New York City, New Jersey, and Philadelphia have become centers for Liberian populations, and Davis’ family has come to the area where her mother, Lucy Davis, is caring for her. Her father, who had worked in the Liberian Special Security Service, died in 2015.

She says her Hamilton-based family and other Liberians attended two churches in Trenton that had been sold or closed and in 2018 found a home at Holy Cross Church, which hosts regular “evangelistic service” as well as events. traditional and Polish services.

The mother of two boys and a girl says that she and her husband, Francis Kollie, are both involved in the church.

“I am also the president of a group of women in the church called Ladies Auxiliary and the leader of a group of women in the community called Women of Success which also cares for women in the United States and Liberia.”

Her husband, a social worker, is the Supreme Secretary of the Knights of St. John International and the President of the Liberian Community Association for Central New Jersey and Metropolitan Area.

“I’m a preschool group teacher and certified behavior specialist,” Davis explains of her own background. “I have just completed a double master’s degree in early childhood education and early childhood special education, and I am currently working on my bachelor’s degree to be a principal teacher.

Davis focuses her attention on her full costume which includes shoes, dress and scarf.

She says she bought it in Liberia a few years ago. “We usually take turns visiting every two years, but due to COVID none of my family has left (since the pandemic). My mom and oldest son are planning to go early next year.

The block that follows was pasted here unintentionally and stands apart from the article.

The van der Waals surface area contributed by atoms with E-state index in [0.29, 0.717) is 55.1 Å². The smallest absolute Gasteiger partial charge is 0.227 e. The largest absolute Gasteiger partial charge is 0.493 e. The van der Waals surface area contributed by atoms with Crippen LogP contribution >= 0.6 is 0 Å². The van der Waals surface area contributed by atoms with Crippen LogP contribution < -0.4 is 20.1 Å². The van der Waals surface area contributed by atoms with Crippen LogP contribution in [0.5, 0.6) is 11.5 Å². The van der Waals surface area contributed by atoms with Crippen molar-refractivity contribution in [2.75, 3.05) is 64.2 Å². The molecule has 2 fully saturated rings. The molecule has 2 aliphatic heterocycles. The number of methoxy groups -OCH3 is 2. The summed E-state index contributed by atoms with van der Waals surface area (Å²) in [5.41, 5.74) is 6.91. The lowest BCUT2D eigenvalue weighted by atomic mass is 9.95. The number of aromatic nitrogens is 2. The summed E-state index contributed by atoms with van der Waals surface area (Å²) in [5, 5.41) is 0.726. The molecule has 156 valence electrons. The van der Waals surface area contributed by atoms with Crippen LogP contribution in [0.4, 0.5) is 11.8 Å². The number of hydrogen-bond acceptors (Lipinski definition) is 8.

Davis says if she didn’t return to Africa, she would go to some of the local African shops that import them in order to keep her own tradition.

“As a little girl, I have always admired the different customs (related to dress) and I wanted to wear them one day, in particular by learning to tie the headband. I urge little girls to be proud of their traditional clothes and to be proud to wear them.

As for her Christmas dress, she said, “the gold design shows our rich culture, and we mainly wear them on occasions like holidays, weddings, special functions. (But) you have to wear it with the headband because it shows respect that you don’t expose your whole body.

Thinking about the New Year afterward, she says, “My goal for 2022 is to work in my women’s organizations and help less fortunate women help themselves. This year, we were able to sponsor five girls to attend a vocational school specializing in sewing, baking, interior design and beauticians. I would love to have donors or a partnership with any organization that would be helpful. My dream is also to open a vocational school for young girls who do not have the possibility of going to university but who can learn a trade and help their families “- and, in her own way, brighten up more than the streets of Trenton.